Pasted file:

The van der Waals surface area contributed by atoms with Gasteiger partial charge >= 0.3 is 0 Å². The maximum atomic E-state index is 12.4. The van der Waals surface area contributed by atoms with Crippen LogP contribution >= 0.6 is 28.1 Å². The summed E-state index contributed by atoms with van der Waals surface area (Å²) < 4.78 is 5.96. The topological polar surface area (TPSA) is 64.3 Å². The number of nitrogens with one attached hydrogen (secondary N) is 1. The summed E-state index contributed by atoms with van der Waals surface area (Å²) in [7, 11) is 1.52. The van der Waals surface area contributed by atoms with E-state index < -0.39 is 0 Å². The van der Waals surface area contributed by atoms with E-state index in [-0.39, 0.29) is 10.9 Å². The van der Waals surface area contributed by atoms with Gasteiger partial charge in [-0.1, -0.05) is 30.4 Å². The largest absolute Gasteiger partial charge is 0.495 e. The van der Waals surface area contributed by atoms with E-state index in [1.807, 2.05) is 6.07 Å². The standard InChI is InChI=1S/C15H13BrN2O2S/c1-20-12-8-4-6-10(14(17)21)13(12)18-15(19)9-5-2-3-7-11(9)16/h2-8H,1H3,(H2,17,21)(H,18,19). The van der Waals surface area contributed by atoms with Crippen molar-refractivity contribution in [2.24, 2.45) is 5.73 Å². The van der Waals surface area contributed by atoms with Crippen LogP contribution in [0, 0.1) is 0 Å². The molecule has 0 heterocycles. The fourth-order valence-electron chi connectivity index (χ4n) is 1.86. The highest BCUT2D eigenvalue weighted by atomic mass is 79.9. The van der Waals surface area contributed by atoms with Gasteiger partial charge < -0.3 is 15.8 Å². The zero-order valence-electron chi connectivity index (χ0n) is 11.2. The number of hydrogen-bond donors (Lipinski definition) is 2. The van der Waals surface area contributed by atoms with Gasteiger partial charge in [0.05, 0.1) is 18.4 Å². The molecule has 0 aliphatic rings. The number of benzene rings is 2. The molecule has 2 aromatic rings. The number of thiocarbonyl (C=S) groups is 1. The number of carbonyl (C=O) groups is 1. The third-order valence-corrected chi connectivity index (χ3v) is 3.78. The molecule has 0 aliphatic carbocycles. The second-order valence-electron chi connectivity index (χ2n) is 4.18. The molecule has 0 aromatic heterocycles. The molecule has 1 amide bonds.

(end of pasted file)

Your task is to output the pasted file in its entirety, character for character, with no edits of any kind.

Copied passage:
The van der Waals surface area contributed by atoms with Gasteiger partial charge >= 0.3 is 0 Å². The maximum atomic E-state index is 12.4. The van der Waals surface area contributed by atoms with Crippen LogP contribution >= 0.6 is 28.1 Å². The summed E-state index contributed by atoms with van der Waals surface area (Å²) < 4.78 is 5.96. The topological polar surface area (TPSA) is 64.3 Å². The number of nitrogens with one attached hydrogen (secondary N) is 1. The summed E-state index contributed by atoms with van der Waals surface area (Å²) in [7, 11) is 1.52. The van der Waals surface area contributed by atoms with E-state index < -0.39 is 0 Å². The van der Waals surface area contributed by atoms with E-state index in [-0.39, 0.29) is 10.9 Å². The van der Waals surface area contributed by atoms with Gasteiger partial charge in [-0.1, -0.05) is 30.4 Å². The largest absolute Gasteiger partial charge is 0.495 e. The van der Waals surface area contributed by atoms with E-state index in [1.807, 2.05) is 6.07 Å². The standard InChI is InChI=1S/C15H13BrN2O2S/c1-20-12-8-4-6-10(14(17)21)13(12)18-15(19)9-5-2-3-7-11(9)16/h2-8H,1H3,(H2,17,21)(H,18,19). The van der Waals surface area contributed by atoms with Crippen molar-refractivity contribution in [2.24, 2.45) is 5.73 Å². The van der Waals surface area contributed by atoms with Crippen LogP contribution in [0, 0.1) is 0 Å². The molecule has 0 heterocycles. The fourth-order valence-electron chi connectivity index (χ4n) is 1.86. The highest BCUT2D eigenvalue weighted by atomic mass is 79.9. The van der Waals surface area contributed by atoms with Gasteiger partial charge < -0.3 is 15.8 Å². The zero-order valence-electron chi connectivity index (χ0n) is 11.2. The number of hydrogen-bond donors (Lipinski definition) is 2. The van der Waals surface area contributed by atoms with Gasteiger partial charge in [0.05, 0.1) is 18.4 Å². The molecule has 0 aliphatic rings. The number of benzene rings is 2. The molecule has 2 aromatic rings. The number of thiocarbonyl (C=S) groups is 1. The number of carbonyl (C=O) groups is 1. The third-order valence-corrected chi connectivity index (χ3v) is 3.78. The molecule has 0 aliphatic carbocycles. The second-order valence-electron chi connectivity index (χ2n) is 4.18. The molecule has 0 aromatic heterocycles. The molecule has 1 amide bonds.